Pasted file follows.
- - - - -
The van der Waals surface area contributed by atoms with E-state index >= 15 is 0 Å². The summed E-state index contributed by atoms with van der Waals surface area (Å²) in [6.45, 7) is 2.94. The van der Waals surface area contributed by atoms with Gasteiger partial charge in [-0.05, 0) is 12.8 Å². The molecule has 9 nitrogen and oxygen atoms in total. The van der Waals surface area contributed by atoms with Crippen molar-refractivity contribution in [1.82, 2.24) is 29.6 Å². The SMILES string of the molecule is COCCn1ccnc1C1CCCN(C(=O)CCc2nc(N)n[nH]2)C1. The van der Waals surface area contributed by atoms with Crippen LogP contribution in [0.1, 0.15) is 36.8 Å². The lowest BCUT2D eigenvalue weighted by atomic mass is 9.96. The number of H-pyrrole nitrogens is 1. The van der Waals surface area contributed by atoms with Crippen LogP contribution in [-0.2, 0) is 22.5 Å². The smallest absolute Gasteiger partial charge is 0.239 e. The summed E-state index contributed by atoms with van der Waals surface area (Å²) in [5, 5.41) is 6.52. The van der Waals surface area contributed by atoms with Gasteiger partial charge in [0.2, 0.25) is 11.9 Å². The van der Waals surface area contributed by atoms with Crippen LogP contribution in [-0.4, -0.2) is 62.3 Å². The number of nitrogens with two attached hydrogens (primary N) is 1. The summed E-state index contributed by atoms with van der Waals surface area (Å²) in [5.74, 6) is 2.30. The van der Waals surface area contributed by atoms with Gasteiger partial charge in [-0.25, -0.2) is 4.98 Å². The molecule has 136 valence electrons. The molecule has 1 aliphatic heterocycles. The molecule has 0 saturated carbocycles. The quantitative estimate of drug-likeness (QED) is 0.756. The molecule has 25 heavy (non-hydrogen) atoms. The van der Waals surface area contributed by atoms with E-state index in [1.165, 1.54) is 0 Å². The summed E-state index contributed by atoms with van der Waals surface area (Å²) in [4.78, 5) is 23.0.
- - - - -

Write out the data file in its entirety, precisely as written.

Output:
The van der Waals surface area contributed by atoms with E-state index >= 15 is 0 Å². The summed E-state index contributed by atoms with van der Waals surface area (Å²) in [6.45, 7) is 2.94. The van der Waals surface area contributed by atoms with Gasteiger partial charge in [-0.05, 0) is 12.8 Å². The molecule has 9 nitrogen and oxygen atoms in total. The van der Waals surface area contributed by atoms with Crippen molar-refractivity contribution in [1.82, 2.24) is 29.6 Å². The SMILES string of the molecule is COCCn1ccnc1C1CCCN(C(=O)CCc2nc(N)n[nH]2)C1. The van der Waals surface area contributed by atoms with Crippen LogP contribution in [0.1, 0.15) is 36.8 Å². The lowest BCUT2D eigenvalue weighted by atomic mass is 9.96. The number of H-pyrrole nitrogens is 1. The van der Waals surface area contributed by atoms with Crippen LogP contribution in [-0.2, 0) is 22.5 Å². The smallest absolute Gasteiger partial charge is 0.239 e. The summed E-state index contributed by atoms with van der Waals surface area (Å²) in [5, 5.41) is 6.52. The van der Waals surface area contributed by atoms with Gasteiger partial charge in [0.2, 0.25) is 11.9 Å². The van der Waals surface area contributed by atoms with Crippen LogP contribution in [-0.4, -0.2) is 62.3 Å². The number of nitrogens with two attached hydrogens (primary N) is 1. The summed E-state index contributed by atoms with van der Waals surface area (Å²) in [5.74, 6) is 2.30. The van der Waals surface area contributed by atoms with Gasteiger partial charge in [-0.25, -0.2) is 4.98 Å². The molecule has 136 valence electrons. The molecule has 1 aliphatic heterocycles. The molecule has 0 saturated carbocycles. The quantitative estimate of drug-likeness (QED) is 0.756. The molecule has 25 heavy (non-hydrogen) atoms. The van der Waals surface area contributed by atoms with E-state index in [1.165, 1.54) is 0 Å². The summed E-state index contributed by atoms with van der Waals surface area (Å²) in [4.78, 5) is 23.0.